In this spot, Poker Snowie suggests floating with many holdings that contain over-cards and backdoor flush draws. Hands such as AcTc, for example, are very good candidates, because you can easily barrel away on most clubs on the turn and take over the betting lead.
As a general rule of thumb, the better the flop for your range is, the more hands you should be floating and then bluffing later. If you get a flop that is very good for your preflop calling range, you might be floating the flop with a big part of your holdings.
It is worth noting that a slight downside of using Snowie here is the fact you can’t define your button calling range manually, so the software doesn’t have as many hands as you might expect to see, and we can’t effectively analyze different runouts. After all, it all starts with the right preflop strategy.
With that in mind, it is essential to understand the main reasoning behind the play, and you’ll be good to go. How you structure your preflop calling ranges may depend on the type of opponent you’re up against, but once you get to the flop, you need to think about what constitutes a good candidate for a float.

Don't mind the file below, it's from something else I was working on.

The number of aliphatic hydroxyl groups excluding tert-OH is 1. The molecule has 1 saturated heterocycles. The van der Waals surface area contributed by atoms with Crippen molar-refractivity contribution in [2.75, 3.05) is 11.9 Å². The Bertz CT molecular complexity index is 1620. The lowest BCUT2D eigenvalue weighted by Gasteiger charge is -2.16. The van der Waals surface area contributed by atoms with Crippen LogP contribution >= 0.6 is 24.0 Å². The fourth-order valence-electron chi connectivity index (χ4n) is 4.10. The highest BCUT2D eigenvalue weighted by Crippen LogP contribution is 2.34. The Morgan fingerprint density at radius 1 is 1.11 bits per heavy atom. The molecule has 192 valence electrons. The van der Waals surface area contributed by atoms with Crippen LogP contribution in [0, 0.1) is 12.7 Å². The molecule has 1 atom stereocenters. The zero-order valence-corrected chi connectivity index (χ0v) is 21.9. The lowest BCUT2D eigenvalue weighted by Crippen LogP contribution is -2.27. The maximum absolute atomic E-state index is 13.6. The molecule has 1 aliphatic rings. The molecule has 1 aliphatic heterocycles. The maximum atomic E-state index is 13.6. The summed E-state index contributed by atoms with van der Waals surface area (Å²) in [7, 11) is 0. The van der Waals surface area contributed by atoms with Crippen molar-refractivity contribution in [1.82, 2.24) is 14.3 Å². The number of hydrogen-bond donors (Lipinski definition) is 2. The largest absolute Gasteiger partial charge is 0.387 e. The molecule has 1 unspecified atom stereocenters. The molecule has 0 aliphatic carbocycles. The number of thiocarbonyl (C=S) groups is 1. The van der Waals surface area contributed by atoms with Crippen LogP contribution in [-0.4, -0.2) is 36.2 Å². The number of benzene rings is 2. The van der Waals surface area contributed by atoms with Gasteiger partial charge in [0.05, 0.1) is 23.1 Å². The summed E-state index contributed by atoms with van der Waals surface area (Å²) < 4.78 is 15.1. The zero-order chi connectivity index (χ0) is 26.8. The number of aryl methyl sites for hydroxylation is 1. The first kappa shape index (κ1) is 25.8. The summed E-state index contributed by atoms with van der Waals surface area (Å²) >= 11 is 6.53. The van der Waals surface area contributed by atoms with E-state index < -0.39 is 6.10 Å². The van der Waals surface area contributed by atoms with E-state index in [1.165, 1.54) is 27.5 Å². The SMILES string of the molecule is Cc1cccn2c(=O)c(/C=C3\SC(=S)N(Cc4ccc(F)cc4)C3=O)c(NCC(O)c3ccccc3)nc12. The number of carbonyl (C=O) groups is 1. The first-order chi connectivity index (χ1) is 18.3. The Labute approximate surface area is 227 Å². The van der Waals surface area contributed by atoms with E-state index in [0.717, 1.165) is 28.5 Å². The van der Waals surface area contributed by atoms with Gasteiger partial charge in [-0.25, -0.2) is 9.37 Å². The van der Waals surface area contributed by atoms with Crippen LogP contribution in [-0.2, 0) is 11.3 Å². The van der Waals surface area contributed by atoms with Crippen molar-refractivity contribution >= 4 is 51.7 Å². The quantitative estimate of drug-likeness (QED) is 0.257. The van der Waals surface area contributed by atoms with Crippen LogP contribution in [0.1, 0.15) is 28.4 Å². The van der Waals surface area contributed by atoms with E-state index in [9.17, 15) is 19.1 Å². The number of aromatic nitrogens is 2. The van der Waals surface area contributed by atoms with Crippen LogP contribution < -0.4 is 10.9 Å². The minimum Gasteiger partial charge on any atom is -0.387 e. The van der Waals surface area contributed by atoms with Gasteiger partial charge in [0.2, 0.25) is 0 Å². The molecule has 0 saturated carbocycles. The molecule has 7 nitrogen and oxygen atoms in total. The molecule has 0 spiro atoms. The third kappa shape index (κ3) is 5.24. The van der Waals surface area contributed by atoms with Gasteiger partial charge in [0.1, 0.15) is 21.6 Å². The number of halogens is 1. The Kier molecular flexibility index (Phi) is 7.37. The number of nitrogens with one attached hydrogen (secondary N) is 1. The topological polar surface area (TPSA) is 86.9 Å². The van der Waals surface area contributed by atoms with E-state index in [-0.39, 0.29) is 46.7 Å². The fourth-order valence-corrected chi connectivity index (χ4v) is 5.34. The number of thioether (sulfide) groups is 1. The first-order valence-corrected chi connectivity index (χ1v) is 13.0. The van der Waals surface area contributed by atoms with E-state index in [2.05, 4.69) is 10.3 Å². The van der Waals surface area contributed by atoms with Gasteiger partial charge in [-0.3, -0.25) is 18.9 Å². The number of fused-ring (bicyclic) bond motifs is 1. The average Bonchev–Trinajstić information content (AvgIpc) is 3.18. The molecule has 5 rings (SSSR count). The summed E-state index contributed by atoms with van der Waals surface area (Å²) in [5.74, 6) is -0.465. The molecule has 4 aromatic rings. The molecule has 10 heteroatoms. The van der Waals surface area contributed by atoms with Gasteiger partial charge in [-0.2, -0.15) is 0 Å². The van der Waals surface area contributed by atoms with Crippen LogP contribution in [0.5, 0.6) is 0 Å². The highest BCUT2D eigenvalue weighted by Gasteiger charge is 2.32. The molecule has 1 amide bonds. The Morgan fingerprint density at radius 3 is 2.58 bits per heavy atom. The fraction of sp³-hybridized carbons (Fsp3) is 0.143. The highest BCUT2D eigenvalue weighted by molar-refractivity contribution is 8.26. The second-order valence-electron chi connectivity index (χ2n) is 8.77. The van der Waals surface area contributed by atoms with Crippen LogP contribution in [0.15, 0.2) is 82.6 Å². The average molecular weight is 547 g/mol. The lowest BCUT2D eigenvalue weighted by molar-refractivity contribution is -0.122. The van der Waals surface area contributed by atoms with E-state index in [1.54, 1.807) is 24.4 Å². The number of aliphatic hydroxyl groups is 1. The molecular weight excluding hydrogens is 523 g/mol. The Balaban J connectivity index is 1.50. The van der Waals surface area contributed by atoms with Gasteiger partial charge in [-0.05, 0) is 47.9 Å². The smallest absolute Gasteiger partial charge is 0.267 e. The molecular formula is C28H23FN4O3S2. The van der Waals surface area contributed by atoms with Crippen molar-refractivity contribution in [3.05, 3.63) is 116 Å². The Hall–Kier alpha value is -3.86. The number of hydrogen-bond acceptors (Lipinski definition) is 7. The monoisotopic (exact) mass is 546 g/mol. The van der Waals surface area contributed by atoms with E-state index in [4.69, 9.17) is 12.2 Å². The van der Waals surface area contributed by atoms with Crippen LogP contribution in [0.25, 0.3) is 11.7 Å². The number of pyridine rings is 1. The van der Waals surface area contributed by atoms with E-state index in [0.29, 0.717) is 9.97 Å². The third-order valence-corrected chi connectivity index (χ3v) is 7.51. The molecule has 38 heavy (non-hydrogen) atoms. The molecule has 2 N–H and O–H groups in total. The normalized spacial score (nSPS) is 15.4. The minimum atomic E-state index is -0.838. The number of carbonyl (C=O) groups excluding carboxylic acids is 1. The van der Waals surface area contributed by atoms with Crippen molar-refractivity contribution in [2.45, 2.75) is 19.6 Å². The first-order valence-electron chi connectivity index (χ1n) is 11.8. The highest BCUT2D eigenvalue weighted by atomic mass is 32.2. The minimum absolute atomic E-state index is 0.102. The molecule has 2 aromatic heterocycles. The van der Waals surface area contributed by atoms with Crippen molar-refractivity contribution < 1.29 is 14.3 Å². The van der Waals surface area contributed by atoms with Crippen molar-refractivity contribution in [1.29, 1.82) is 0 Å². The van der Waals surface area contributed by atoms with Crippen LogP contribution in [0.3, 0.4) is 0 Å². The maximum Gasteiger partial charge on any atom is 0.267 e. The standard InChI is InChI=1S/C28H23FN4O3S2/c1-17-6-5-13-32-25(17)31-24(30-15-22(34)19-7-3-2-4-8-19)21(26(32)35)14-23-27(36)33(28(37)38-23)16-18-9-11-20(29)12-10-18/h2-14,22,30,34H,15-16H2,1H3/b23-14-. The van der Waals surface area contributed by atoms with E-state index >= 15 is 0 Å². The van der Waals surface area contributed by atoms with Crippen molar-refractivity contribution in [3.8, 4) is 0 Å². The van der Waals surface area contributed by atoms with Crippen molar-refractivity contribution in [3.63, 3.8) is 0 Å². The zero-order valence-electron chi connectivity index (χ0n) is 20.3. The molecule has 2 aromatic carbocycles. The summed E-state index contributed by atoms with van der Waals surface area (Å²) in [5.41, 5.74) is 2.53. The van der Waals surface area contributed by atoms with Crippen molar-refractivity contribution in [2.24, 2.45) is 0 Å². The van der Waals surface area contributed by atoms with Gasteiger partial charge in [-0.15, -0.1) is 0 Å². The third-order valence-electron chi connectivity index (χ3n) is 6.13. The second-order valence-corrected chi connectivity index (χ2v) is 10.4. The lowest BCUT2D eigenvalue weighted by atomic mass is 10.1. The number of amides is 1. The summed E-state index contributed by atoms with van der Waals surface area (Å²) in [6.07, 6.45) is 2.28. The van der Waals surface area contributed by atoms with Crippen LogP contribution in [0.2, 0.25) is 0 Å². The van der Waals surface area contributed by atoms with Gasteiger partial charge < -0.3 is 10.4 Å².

You want to pick hands that can turn into good draws on the turn or leap ahead by hitting a top pair. These hands give you multiple opportunities to win the pot by either bluffing or getting there and showing down the best hand.
Holdings that have the potential to make the nuts (or close to it) by the river, even if their equity isn’t all that great on the flop, are usually the best candidates for floating in poker.
However, you should not eliminate bluffing even without improving your hand if your opponents decide to check on the turn because that is the big part of we you float in the first place.